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Reading program: a $9.5-million failure?
By THOMAS C. TOBIN, Times Staff Writer
Pinellas schools have spent millions to help struggling students, but it’s hard to know if it works.
Published August 23, 2006
LARGO — Pinellas taxpayers have spent millions of dollars since 1999 on a highly touted program for struggling readers, but the school district and a top education company have managed it so poorly that no one knows whether it’s working.
The “Read 180” program, which cost the district $9.5-million last year, has been plagued by frequent computer glitches, a chronic inability to fix them in a timely way, poor training and educators who failed to see that the program’s highly prescriptive lessons were carried out the way they should be.
“Inexcusable’’ was the word chosen by Mary Brown, one of several School Board members who said Tuesday they had sounded alarms about the program for years as teachers complained.
“It just makes the hair on my skin stand up,’’ said board member Jane Gallucci.
“I’ve been in classes where they haven’t had the software for six months,’’ said Linda Lerner, who has been on the board since 1992. “Since the beginning of the implementation there have been ongoing difficulties.’’
The problems occurred even as Read 180 steadily grew in Pinellas, from 19 schools in 1999 to 75 schools this year. Developed and sold by New York-based Scholastic Inc., Read 180 today is offered to about 3,000 Pinellas students.
The program costs more than $3,000 a year per student, primarily for teacher salaries.
It also is used in Hillsborough, Pasco and Citrus counties as well as in hundreds of other districts across Florida and the nation. According to Scholastic, 1 of every 40 adolescent students in the United States has gone through a Read 180 classroom.
The program is designed to accomplish what the name suggests: help struggling students make a 180-degree turn in their reading ability. Pinellas and other districts use it in the effort to narrow the achievement gap between white and minority students.
Proponents of Read 180 say it works because the classes have only 15 students, who break into three groups. It engages students in multiple ways with the idea that one of those ways will light a spark in students.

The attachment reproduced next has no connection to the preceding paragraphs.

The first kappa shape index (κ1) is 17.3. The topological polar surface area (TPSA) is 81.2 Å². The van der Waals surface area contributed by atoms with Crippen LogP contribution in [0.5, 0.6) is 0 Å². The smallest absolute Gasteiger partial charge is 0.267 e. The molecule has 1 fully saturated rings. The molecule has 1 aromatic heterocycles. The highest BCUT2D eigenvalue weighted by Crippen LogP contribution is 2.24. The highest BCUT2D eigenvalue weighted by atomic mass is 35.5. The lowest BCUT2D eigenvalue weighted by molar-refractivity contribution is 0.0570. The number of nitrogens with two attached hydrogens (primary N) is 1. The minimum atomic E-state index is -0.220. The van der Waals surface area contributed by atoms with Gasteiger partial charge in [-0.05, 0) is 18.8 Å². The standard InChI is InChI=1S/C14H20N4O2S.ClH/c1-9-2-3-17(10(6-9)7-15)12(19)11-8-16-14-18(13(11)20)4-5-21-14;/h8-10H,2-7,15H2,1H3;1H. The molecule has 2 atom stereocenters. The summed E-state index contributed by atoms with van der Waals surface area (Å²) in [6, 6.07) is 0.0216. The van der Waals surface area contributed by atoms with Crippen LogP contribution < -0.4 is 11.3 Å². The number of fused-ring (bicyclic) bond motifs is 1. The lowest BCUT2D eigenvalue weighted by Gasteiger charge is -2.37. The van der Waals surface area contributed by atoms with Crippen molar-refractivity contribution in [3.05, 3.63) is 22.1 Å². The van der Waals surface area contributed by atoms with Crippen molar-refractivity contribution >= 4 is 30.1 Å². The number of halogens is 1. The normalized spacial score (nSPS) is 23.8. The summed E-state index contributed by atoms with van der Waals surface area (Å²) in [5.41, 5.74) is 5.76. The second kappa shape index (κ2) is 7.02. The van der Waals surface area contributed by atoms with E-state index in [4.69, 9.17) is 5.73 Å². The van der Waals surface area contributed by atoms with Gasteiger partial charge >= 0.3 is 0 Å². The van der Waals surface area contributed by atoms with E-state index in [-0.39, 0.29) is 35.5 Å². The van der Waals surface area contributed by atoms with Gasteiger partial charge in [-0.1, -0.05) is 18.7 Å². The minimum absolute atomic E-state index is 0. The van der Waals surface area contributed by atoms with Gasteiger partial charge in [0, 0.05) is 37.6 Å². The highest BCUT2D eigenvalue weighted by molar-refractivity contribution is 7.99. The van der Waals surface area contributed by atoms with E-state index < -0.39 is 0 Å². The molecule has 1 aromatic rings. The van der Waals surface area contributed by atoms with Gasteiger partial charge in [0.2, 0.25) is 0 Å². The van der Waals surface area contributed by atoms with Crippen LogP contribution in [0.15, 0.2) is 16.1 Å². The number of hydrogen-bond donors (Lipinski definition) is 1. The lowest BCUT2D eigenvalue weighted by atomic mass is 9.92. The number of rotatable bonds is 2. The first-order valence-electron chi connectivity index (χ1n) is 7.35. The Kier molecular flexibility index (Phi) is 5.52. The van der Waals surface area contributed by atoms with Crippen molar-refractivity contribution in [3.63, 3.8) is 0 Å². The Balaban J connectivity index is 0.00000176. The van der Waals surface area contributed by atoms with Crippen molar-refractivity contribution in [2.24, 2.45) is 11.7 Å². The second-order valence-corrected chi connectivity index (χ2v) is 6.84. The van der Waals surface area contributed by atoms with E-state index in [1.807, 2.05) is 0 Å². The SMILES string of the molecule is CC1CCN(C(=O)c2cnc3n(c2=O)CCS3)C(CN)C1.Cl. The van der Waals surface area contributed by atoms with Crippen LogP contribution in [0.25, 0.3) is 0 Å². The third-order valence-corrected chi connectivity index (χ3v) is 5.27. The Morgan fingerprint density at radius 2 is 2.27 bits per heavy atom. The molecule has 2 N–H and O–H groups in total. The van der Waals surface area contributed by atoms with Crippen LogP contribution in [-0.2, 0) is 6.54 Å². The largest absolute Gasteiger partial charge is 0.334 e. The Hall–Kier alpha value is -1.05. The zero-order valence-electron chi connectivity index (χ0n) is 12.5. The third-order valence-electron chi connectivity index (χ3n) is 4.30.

Each day, one of the three student groups convenes around the teacher for reading and discussion about a book. Another gathers around a cluster of five computers to take part in interactive exercises that produce data about each student’s progress. The third group reads in comfortable seating in a quiet part of the room. During the 90-minute class, the groups rotate to each activity.
Teachers say the highly structured classes result in fewer discipline problems.
Pinellas’ problems were detailed in a report discussed Tuesday at a board workshop, which featured an appearance by Margery W. Mayer, president of Scholastic Education.
“We do accept responsibility,’’ said Mayer, who took notes and nodded attentively as a litany of Read 180 woes circulated around the board table. “My heart is sad because I wish we had had this meeting a couple of years ago.”
Mayer vowed Scholastic would do a better job of helping the district with computer problems, and she knocked $11,000 in training charges off the proposed cost of an upgrade of the computer portion of Read 180. She also reduced the amount the company would charge for annual tech support.
“I’m sorry,’’ she told board members. “I apologize.’’
The upgrade is contained in a proposed contract in which the district would pay Scholastic nearly $932,000 in software and “technical services.” It drew skepticism at last week’s School Board meeting, where some board members appeared ready to jettison Read 180 altogether.
Board members agreed to discuss the issue further at the workshop. They also were given a report on Read 180 recently compiled by district administrators.
The report concluded that only a fraction of the 128 Read 180 classrooms in the district were faithfully following the program’s model.
Like the parent who assembles a bike without heeding all the directions, Pinellas had not followed the model correctly. The ride has been wobbly.
Among the problems:
- Some third-graders were improperly placed in Read 180 classes, which are designed for fourth grade at the earliest.
- Some students were “dumped” into Read 180 classes, not because of their reading scores but because educators thought it would improve their behavior.
- The district recruited Read 180 teachers who wanted no part of the program.
- Some classes were scheduled for time slots that didn’t allow for the full 90 minutes of instruction.
The district’s report on Read 180 is part of a stepped-up effort by Pinellas school superintendent Clayton Wilcox and the board to gauge the effectiveness of many long-time programs.
- Computer problems often went unsolved for weeks or months.District officials on Tuesday outlined a plan to more closely administer the program, better train teachers and quickly get help to Read 180 classrooms with computer problems.
Despite the problems in Pinellas, Wilcox said he remains confident Read 180 is a good program if implemented properly. He said it has been successful in Broward and Miami-Dade counties, “but they are zealots for (proper) implementation.’’
Of 3,000 students in the Pinellas program, the district found 358 who had been in classrooms where it was faithfully implemented. Of the 358, about 64 percent did better than similar students this year on the reading portion of the Florida Comprehensive Assessment Test.
The glitches prevented the district from measuring the progress of the remaining students.
Though dismayed by Tuesday’s grim report, board members seemed ready to keep the program for now. They will vote on the upgrade at a later meeting.
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